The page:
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EMK, FC, and KDM conceived and designed the experiments and wrote the paper. EMK and ST performed the experiments. EMK, ST, and KDM analyzed the data. EMK, ST, and FC contributed reagents/materials/analysis tools.

The authors have declared that no competing interests exist.

Insertions and deletions (indels) cause numerous genetic diseases and lead to pronounced evolutionary differences among genomes. The macaque sequences provide an opportunity to gain insights into the mechanisms generating these mutations on a genome-wide scale by establishing the polarity of indels occurring in the human lineage since its divergence from the chimpanzee. Here we apply novel regression techniques and multiscale analyses to demonstrate an extensive regional indel rate variation stemming from local fluctuations in divergence, GC content, male and female recombination rates, proximity to telomeres, and other genomic factors. We find that both replication and, surprisingly, recombination are significantly associated with the occurrence of small indels. Intriguingly, the relative inputs of replication versus recombination differ between insertions and deletions, thus the two types of mutations are likely guided in part by distinct mechanisms. Namely, insertions are more strongly associated with factors linked to recombination, while deletions are mostly associated with replication-related features.

Despite the significance of insertions and deletions (indels) for human genetic disease [

Unlike for substitution rates (e.g., [

Here, we scrutinize patterns of neutral regional variation in rates of small indels across the human genome, and contrast the inferred molecular mechanisms contributing to the generation of insertions versus deletions. We identified small (less than or equal to 30 bp) insertions and (separately) deletions at neutrally evolving (see below) interspersed ancestral repeats (ARs) in the whole-genome human–chimpanzee comparison employing macaque sequences as an outgroup. Next, we applied the methods of multiple regression to rigorously examine genomic factors determining regional variation in rates of these mutations that occurred in the human lineage since the human–chimpanzee divergence.

We established a computational pipeline to detect small indels that occurred in the human lineage since its divergence from chimpanzee, and used the recently sequenced macaque genome [

Human-specific insertion and deletion rates are strikingly lower for chromosome X (insertions mean 1.2 × 10^{−4}, standard deviation (sd) 3 × 10^{−5}; deletions mean 1.9 × 10^{−4}, sd 4 × 10^{−5}) than for autosomes (insertions mean 1.6 × 10^{−4}, sd 3 × 10^{−5}; deletions mean 2.7 × 10^{−4}, sd 4 × 10^{−5}—see also ^{−16}, Kruskal-Wallis test over 1-Mb windows;

Autosomes (blue) and X chromosome (red) are indicated.

Similar to nucleotide substitutions rates [^{−5} for insertions and 4.5 × 10^{−5} for deletions;

(A) Insertion versus deletion rates. (B) Indel rates versus divergence. (C) Indel rates versus GC content. In all three instances, the quadratic fits (^{−15} for (A–C)) explained the data better than linear fits. Empty circles, chromosome X windows; filled circles, autosomal windows; purple circles, windows skewed toward insertions; green circles, windows skewed toward deletions; pink circles, windows skewed toward indels; blue circles, windows skewed toward nucleotide substitutions.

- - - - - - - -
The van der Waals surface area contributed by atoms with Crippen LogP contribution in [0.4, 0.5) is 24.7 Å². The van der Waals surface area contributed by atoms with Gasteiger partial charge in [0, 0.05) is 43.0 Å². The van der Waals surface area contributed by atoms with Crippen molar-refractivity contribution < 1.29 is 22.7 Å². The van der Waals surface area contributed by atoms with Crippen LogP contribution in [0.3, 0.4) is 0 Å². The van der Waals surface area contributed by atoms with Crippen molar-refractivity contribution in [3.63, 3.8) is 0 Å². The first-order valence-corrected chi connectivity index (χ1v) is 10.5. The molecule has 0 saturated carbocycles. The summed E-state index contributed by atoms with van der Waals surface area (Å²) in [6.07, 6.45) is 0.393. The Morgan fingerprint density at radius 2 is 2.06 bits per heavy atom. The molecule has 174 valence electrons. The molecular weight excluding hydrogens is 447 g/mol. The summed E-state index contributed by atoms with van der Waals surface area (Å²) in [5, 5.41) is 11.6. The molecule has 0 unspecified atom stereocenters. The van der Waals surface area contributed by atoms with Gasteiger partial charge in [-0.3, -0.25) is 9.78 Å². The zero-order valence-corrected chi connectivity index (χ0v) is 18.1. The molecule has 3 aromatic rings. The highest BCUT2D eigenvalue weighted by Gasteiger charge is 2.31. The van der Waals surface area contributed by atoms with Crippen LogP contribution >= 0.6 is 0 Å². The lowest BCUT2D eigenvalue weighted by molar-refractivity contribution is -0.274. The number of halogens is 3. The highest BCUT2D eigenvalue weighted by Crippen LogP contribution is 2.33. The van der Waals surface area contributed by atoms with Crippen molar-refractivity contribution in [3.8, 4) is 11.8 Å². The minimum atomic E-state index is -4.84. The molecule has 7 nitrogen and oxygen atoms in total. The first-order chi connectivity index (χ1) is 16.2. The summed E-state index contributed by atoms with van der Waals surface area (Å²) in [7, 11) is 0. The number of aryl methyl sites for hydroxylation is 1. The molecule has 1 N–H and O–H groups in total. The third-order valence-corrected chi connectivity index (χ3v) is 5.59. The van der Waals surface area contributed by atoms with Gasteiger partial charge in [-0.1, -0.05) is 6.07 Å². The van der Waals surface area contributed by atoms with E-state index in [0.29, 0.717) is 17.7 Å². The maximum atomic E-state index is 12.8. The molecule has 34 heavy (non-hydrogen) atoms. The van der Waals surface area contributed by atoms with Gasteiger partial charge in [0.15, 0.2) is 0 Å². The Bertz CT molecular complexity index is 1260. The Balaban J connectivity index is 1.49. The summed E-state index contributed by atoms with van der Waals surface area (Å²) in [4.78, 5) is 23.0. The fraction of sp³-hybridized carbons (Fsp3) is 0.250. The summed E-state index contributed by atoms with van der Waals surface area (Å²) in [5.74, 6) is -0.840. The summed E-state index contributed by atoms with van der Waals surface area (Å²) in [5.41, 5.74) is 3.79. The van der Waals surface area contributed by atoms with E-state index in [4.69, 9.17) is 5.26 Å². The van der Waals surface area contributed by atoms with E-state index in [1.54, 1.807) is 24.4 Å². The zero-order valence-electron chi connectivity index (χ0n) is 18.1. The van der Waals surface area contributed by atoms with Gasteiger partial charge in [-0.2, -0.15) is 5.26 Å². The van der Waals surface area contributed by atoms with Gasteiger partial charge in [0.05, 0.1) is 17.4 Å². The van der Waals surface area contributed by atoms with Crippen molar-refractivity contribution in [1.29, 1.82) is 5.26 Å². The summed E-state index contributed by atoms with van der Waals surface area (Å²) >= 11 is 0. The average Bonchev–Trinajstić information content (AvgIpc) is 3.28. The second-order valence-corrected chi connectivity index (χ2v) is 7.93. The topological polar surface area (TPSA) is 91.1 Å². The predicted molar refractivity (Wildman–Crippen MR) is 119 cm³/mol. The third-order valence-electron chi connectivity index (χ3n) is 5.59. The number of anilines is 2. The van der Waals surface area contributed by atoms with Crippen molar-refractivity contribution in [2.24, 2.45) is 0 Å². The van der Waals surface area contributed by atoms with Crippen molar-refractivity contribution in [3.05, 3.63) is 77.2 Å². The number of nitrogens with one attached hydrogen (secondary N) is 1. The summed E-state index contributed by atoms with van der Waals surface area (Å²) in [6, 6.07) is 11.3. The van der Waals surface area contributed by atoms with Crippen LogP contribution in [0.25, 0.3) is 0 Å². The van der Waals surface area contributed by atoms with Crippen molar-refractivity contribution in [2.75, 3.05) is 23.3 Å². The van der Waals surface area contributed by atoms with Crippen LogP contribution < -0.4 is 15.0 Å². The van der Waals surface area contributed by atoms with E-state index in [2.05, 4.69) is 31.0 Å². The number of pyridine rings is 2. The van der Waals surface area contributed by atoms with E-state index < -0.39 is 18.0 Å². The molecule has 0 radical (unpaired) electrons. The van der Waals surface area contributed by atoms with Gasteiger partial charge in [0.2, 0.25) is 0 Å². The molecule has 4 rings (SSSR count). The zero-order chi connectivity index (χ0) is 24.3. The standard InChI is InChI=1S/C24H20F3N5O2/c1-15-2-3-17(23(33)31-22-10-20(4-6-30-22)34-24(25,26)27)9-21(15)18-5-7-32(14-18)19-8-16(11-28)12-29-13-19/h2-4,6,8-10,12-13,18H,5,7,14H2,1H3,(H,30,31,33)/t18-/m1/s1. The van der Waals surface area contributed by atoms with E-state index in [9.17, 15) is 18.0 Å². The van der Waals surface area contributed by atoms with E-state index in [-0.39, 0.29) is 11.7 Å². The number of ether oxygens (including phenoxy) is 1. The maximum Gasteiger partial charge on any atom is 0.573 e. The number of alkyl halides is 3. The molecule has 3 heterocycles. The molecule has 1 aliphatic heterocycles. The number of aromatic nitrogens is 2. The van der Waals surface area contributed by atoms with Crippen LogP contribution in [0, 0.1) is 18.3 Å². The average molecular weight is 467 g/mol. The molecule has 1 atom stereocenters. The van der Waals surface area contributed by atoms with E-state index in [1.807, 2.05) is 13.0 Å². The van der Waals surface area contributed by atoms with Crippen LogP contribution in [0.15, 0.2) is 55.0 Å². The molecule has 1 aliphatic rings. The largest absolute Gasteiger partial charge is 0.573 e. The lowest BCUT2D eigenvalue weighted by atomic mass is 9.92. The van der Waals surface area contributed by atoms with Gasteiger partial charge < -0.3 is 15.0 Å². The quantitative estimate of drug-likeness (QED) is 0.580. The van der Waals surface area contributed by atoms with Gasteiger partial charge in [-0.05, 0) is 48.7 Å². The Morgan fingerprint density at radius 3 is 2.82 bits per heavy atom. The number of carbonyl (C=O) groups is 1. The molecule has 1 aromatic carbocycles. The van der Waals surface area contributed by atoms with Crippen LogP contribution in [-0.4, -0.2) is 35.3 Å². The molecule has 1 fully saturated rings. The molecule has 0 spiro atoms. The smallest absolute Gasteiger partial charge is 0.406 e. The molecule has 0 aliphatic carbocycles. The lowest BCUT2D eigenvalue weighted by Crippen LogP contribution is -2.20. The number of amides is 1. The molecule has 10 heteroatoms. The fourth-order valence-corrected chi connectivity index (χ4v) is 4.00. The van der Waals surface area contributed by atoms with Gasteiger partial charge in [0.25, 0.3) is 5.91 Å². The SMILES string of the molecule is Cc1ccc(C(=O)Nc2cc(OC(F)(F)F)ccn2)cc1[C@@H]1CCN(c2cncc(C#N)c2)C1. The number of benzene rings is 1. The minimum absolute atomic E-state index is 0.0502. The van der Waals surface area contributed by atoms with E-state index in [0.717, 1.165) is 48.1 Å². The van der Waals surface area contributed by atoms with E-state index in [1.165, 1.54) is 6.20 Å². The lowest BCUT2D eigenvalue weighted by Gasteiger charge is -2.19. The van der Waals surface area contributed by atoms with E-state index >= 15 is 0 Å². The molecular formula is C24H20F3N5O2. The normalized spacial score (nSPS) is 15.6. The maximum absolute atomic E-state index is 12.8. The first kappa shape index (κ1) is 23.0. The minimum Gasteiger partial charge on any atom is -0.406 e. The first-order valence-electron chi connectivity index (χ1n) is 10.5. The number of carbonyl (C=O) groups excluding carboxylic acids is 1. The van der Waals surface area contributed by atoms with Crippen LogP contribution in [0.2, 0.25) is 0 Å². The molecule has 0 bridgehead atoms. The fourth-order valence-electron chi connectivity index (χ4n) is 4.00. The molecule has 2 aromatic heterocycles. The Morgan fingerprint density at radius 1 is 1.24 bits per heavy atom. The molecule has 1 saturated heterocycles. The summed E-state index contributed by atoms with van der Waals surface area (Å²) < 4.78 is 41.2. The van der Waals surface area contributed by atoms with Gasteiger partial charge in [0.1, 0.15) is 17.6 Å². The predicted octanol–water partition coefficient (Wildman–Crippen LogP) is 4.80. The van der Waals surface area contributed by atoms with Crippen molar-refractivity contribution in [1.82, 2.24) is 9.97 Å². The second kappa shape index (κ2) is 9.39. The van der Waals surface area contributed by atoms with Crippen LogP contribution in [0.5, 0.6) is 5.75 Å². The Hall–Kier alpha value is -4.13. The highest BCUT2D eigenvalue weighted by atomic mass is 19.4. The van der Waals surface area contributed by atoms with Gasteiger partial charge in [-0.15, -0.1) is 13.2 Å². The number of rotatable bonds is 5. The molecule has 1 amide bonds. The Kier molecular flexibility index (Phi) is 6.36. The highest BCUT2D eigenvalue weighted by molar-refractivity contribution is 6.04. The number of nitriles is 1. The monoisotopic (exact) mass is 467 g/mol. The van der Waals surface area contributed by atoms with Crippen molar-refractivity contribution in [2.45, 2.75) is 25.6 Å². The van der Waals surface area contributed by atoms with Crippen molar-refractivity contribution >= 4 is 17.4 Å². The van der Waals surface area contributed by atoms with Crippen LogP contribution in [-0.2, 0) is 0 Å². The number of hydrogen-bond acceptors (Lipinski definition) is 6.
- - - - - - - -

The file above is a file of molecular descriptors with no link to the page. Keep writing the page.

To infer the underlying molecular mechanisms contributing to variation in indel rates, we investigated various genomic features as predictors of insertion and deletion rates in 2,568 1-Mb nonoverlapping windows throughout the human genome (

Linear Regression Models for Human-Specific Insertion and Deletion Rates at 1-Mb Genomic Windows

The grey area represents 95% prediction intervals. Data points in red are windows on chromosome X.

In choosing a window size to perform our main analysis, we struck a balance among various important considerations. Larger windows increase accuracy in the computation of insertion and deletion rates, and thus reduce the error variability carried by these measurements. This fact is reflected in the share of variability explained by our regression models increasing steadily with the window size, for both indels (

RCVE (see

The choice of 1-Mb windows is also supported by autocorrelation considerations. Gaffney and Keightley [

Contrary to expectation [

The X chromosome/autosome indicator is one of the top predictors for both insertion and deletion rates. The lower indel rates for chromosome X and the higher rates for autosomes corroborate the importance of replication errors in generating indels [

Recombination can also contribute to the observed differences in indel rates between X and autosomes; despite similarity in average recombination rates between these two types of chromosomes in humans [

By contrast, location on a particular autosome is at best a minor determinant of these rates. Adding chromosomal labels other than X to the regressions leads to either slight or no increase in the total share of explained variability, and to inconsistent results at various scales that are difficult to interpret biologically (specifically, different autosomes appear significant at different window sizes;

A significant positive association between deletion or insertion rates and divergence (